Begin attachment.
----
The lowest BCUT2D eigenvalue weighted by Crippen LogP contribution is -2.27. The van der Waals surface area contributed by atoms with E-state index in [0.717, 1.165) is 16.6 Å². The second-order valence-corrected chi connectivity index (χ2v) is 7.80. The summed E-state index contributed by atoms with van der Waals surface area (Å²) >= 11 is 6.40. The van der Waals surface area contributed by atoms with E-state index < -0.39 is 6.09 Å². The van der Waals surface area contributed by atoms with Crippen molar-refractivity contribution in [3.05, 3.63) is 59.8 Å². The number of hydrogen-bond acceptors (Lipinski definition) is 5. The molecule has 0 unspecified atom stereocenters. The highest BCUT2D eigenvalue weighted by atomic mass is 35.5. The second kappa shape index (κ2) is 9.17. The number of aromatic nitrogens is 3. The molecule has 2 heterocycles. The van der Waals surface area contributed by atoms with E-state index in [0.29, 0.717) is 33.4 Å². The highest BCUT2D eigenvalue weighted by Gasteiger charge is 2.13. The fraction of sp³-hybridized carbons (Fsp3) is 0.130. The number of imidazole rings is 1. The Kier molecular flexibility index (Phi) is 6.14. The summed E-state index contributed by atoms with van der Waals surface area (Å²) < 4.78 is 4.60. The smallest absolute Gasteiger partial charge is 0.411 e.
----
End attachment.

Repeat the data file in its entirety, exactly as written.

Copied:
The lowest BCUT2D eigenvalue weighted by Crippen LogP contribution is -2.27. The van der Waals surface area contributed by atoms with E-state index in [0.717, 1.165) is 16.6 Å². The second-order valence-corrected chi connectivity index (χ2v) is 7.80. The summed E-state index contributed by atoms with van der Waals surface area (Å²) >= 11 is 6.40. The van der Waals surface area contributed by atoms with E-state index < -0.39 is 6.09 Å². The van der Waals surface area contributed by atoms with Crippen molar-refractivity contribution in [3.05, 3.63) is 59.8 Å². The number of hydrogen-bond acceptors (Lipinski definition) is 5. The molecule has 0 unspecified atom stereocenters. The highest BCUT2D eigenvalue weighted by atomic mass is 35.5. The second kappa shape index (κ2) is 9.17. The number of aromatic nitrogens is 3. The molecule has 2 heterocycles. The van der Waals surface area contributed by atoms with E-state index in [0.29, 0.717) is 33.4 Å². The highest BCUT2D eigenvalue weighted by Gasteiger charge is 2.13. The fraction of sp³-hybridized carbons (Fsp3) is 0.130. The number of imidazole rings is 1. The Kier molecular flexibility index (Phi) is 6.14. The summed E-state index contributed by atoms with van der Waals surface area (Å²) < 4.78 is 4.60. The smallest absolute Gasteiger partial charge is 0.411 e.